In Donovan’s role, he carries no official capacity and thus has no official protections when he is asked to travel to Berlin to execute the exchange. This of course makes Donovan vulnerable and his experiences in both East and West Berlin emphasize it. Throughout, Donovan is concerned with the lives of the captured Americans and particularly with Abel – while he is willing to assist in brokering the exchange he is not willing to undertake a course that will harm anyone. Abel is a hidden spectre during the negotiation but this does not mean that Donovan is unaware of the impacts of the potential exchange on all parties involved.

Finally, it appears that Donovan has negotiated an exchange of the two American prisoners for Abel. The pivotal moment occurs when the exchange of Abel for the pilot is set to occur. This is a very tense moment and a very personal one for Donovan and Abel, who know that their friendship is what brought them to that moment and also that it will end when the moment is complete. Donovan appears to have second thoughts and is concerned for Abel’s safety once he is returned to Soviet control – Abel remains unconcerned and philosophical, explaining to Donovan how he will know whether Abel is to be warmly welcomed at home. In a poignant moment, Donovan watches Abel cross into Soviet control and they share a look before they each disappear into cars headed for other sides of the world.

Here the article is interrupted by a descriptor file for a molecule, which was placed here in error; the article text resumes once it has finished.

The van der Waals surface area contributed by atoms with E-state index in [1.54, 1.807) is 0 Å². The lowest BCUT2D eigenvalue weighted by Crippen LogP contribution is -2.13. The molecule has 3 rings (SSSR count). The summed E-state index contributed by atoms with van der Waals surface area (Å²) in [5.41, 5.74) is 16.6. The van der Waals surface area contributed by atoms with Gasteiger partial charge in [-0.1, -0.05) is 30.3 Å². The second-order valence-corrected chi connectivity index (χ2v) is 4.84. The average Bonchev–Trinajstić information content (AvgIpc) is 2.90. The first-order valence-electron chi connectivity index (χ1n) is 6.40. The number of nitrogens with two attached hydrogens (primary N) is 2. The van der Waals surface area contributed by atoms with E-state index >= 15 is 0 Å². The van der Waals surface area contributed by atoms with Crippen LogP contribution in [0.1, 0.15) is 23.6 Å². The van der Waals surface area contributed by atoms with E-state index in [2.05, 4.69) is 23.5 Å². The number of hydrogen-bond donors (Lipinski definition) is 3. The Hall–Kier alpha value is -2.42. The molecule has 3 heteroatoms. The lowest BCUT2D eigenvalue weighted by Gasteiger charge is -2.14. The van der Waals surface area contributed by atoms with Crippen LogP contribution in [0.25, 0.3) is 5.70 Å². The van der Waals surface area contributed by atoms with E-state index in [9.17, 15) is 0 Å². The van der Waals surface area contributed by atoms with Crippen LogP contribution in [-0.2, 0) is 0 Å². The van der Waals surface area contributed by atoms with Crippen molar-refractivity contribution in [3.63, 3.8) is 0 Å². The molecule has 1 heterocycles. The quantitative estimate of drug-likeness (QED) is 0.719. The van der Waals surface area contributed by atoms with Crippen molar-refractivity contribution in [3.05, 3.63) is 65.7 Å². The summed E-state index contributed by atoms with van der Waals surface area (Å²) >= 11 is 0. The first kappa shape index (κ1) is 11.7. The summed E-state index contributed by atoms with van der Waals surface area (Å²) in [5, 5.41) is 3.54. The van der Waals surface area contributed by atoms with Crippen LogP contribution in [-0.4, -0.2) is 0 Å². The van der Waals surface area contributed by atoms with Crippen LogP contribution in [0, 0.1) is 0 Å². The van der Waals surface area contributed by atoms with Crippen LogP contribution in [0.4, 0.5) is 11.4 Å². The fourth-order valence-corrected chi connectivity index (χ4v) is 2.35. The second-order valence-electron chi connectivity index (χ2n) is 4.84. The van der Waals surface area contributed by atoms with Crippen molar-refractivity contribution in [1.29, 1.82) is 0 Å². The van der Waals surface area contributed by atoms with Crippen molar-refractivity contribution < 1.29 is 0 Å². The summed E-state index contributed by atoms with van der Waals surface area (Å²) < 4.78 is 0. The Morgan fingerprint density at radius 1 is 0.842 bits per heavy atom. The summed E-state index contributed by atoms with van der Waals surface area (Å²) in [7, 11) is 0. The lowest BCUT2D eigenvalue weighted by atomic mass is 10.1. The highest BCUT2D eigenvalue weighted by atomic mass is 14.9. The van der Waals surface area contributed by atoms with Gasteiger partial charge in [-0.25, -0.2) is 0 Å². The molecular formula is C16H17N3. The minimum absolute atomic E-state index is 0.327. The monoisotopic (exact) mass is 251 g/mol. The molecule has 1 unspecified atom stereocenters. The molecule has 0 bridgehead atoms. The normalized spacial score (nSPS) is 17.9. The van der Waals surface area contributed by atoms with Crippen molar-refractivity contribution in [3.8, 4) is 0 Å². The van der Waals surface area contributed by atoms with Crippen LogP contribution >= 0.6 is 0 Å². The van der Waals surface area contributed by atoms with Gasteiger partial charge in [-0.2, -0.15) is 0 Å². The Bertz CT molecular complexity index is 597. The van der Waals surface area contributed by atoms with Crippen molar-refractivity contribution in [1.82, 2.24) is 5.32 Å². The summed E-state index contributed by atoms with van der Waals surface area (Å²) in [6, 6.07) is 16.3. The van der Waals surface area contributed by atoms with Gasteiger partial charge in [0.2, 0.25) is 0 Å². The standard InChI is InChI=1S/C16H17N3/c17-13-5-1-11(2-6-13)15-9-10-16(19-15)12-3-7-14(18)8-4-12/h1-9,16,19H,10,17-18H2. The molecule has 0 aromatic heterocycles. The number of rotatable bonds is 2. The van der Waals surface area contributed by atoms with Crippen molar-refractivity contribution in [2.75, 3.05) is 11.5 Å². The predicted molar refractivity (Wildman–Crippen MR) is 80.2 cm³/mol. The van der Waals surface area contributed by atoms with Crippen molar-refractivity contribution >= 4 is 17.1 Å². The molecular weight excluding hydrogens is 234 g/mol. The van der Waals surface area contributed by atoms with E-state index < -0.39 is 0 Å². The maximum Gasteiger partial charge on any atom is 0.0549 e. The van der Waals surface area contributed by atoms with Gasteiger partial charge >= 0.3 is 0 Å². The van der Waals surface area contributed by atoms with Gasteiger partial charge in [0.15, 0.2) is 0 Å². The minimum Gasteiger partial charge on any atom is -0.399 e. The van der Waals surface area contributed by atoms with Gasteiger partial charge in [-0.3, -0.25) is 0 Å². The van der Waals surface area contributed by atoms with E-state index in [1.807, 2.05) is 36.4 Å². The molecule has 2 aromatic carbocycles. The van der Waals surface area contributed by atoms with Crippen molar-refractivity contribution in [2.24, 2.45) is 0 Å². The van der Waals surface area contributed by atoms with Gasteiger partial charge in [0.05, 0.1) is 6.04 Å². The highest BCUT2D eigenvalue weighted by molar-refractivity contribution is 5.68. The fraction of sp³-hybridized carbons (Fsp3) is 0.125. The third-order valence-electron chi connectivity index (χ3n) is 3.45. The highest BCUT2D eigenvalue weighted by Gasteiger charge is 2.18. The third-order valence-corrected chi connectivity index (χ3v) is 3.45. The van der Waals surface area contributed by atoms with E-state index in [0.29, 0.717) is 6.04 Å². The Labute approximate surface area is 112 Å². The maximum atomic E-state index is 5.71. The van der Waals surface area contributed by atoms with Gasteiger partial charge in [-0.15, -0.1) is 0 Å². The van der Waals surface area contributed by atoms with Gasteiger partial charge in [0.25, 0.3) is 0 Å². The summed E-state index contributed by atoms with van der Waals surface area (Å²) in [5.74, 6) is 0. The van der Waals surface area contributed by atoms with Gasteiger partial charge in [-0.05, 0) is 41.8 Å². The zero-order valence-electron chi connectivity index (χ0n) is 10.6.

The relationship between Donovan and Abel is poetic in many respects, and is an excellent microcosm for the realisms of the Cold War’s impacts on people rather than simply at the state level. Beyond this, however, the relationship demonstrates the informal ways in which friend may protect foe even when the public sees only the enemy. The judicial proceedings against Abel were portrayed as designed to yield a specific result and necessary simply to provide the American public – and the world – with proof that the US justice system applied equally to friend and foe. Indeed, for official purposes Abel’s life was spared only because of the potential utility it could have in the future. The formal was thus protecting the enemy only to the extent that the enemy could be of use.

In contrast, Donovan protects Abel – the enemy – through the informal. At first, this is because of Donovan’s personal and professional sense of morality. Later, this is because of the personal relationship that develops between Donovan and Abel and Donovan’s desire to protect Abel as a friend rather than simply as a client. It is also the informal that allows Donovan to act as a private negotiator and broker the exchange of 3 people deemed enemies by one state or another, thus seeking to protect all 3 by returning them to their friends. Cinematically, the informal makes for a touching story and ending. In application, the film demonstrates the importance of the informal as a means to fill in the gaps created by the formal.